• Intranet (90%): This isn’t your Grandfather’s Intranet anymore; a quick Google Image search will show you how crucial a tool this can be for sharing information and resources. From enterprise tools like SAP to the simply accessible Google Drive, many different organizations deploy some tool that fits into this Intranet category. Despite evolution to these options however, intranet usage is at an all-time low.  Less than 13% of employees report using their intranet tools daily and worse, a third report never using them at all[vi].
  • Social Media (85%): Already 4 years old, a 2014 study found that 85% of corporations are using social media as part of their internal communications plan[vii]. Social media use can help foster real-time, authentic conversations that may involve both employees and customers.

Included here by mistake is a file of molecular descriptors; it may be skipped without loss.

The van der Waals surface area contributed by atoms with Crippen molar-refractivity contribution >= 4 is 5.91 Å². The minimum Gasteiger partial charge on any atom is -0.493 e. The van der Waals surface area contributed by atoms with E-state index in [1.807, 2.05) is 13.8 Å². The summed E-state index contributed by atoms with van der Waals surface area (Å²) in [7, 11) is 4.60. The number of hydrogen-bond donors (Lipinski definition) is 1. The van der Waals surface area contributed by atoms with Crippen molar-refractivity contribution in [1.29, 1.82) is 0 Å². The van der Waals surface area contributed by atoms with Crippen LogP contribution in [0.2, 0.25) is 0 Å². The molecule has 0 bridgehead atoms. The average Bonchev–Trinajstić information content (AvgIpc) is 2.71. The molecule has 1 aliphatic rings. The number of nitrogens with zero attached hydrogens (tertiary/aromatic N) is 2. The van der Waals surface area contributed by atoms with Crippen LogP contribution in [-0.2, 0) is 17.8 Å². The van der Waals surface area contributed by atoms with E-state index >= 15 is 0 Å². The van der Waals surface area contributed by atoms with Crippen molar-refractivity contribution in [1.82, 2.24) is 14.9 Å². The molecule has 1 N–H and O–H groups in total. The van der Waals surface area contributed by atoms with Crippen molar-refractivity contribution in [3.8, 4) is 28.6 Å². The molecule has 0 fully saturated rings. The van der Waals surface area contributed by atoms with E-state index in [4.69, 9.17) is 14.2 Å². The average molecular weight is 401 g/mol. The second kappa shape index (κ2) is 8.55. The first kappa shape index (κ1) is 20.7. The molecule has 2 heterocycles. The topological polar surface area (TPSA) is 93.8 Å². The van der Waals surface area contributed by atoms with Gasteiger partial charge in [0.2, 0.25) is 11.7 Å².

• Office Displays (80%): The content you display on the walls of your offices is a part of your communication strategy. More and more organizations are using digital posters and messages (such as the excellent ones from StartupVitamins) to help communicate corporate values and motivation. Digital signage is rapidly gaining acceptance for use within offices. In fact, this look shows half of communication and culture professionals use digital signage in their offices for employee recognition, performance metrics and building culture[viii].
  • Internal Messaging: Every year new chat-based, task tools hit the market. Here at Openhwy we like to use Slack for much of our informal and collaborative team communication. With Slack teams can create task specific channels and communicate quickly via a chat format. It’s a powerful way to seek help, gather feedback, send office alerts and share successes.